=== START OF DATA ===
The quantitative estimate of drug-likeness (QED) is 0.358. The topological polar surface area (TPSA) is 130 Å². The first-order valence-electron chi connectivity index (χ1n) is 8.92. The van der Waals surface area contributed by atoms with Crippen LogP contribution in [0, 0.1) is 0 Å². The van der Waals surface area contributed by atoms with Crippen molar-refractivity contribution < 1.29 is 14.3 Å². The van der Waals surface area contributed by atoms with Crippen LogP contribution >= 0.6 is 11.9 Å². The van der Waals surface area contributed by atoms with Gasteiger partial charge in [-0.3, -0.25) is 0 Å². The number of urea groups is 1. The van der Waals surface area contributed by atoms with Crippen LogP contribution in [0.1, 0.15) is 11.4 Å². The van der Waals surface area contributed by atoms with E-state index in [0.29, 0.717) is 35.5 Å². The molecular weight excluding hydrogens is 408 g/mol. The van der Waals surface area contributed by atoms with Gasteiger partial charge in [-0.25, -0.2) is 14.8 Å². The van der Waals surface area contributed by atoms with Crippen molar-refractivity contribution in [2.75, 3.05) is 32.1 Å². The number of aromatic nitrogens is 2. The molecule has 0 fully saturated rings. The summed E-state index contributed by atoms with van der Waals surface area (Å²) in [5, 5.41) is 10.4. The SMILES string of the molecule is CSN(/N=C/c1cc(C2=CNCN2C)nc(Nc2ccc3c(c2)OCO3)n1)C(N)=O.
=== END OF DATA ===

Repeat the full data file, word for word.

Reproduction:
The quantitative estimate of drug-likeness (QED) is 0.358. The topological polar surface area (TPSA) is 130 Å². The first-order valence-electron chi connectivity index (χ1n) is 8.92. The van der Waals surface area contributed by atoms with Crippen LogP contribution in [0, 0.1) is 0 Å². The van der Waals surface area contributed by atoms with Crippen molar-refractivity contribution < 1.29 is 14.3 Å². The van der Waals surface area contributed by atoms with Crippen LogP contribution >= 0.6 is 11.9 Å². The van der Waals surface area contributed by atoms with Gasteiger partial charge in [-0.3, -0.25) is 0 Å². The number of urea groups is 1. The van der Waals surface area contributed by atoms with Crippen LogP contribution in [0.1, 0.15) is 11.4 Å². The van der Waals surface area contributed by atoms with E-state index in [0.29, 0.717) is 35.5 Å². The molecular weight excluding hydrogens is 408 g/mol. The van der Waals surface area contributed by atoms with Gasteiger partial charge in [-0.25, -0.2) is 14.8 Å². The van der Waals surface area contributed by atoms with Crippen molar-refractivity contribution in [2.75, 3.05) is 32.1 Å². The number of aromatic nitrogens is 2. The molecule has 0 fully saturated rings. The summed E-state index contributed by atoms with van der Waals surface area (Å²) in [5, 5.41) is 10.4. The SMILES string of the molecule is CSN(/N=C/c1cc(C2=CNCN2C)nc(Nc2ccc3c(c2)OCO3)n1)C(N)=O.